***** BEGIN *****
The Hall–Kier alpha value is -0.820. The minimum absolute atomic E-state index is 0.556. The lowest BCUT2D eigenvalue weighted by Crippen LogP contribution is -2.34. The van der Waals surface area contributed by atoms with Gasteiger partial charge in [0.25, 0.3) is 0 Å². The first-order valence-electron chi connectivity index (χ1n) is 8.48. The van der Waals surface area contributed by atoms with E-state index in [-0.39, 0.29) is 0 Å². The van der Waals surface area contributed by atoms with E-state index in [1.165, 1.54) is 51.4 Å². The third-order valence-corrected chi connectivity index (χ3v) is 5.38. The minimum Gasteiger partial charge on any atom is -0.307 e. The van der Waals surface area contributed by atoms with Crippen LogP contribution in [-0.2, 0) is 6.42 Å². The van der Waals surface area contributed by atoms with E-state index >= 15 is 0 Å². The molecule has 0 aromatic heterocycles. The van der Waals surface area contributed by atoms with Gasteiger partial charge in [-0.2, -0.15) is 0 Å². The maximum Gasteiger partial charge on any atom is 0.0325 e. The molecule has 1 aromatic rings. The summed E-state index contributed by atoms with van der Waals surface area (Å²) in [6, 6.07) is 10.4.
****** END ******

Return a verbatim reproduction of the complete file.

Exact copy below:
The Hall–Kier alpha value is -0.820. The minimum absolute atomic E-state index is 0.556. The lowest BCUT2D eigenvalue weighted by Crippen LogP contribution is -2.34. The van der Waals surface area contributed by atoms with Gasteiger partial charge in [0.25, 0.3) is 0 Å². The first-order valence-electron chi connectivity index (χ1n) is 8.48. The van der Waals surface area contributed by atoms with E-state index in [-0.39, 0.29) is 0 Å². The van der Waals surface area contributed by atoms with E-state index in [1.165, 1.54) is 51.4 Å². The third-order valence-corrected chi connectivity index (χ3v) is 5.38. The minimum Gasteiger partial charge on any atom is -0.307 e. The van der Waals surface area contributed by atoms with Crippen LogP contribution in [-0.2, 0) is 6.42 Å². The van der Waals surface area contributed by atoms with E-state index >= 15 is 0 Å². The molecule has 0 aromatic heterocycles. The van der Waals surface area contributed by atoms with Gasteiger partial charge in [-0.2, -0.15) is 0 Å². The maximum Gasteiger partial charge on any atom is 0.0325 e. The molecule has 1 aromatic rings. The summed E-state index contributed by atoms with van der Waals surface area (Å²) in [6, 6.07) is 10.4.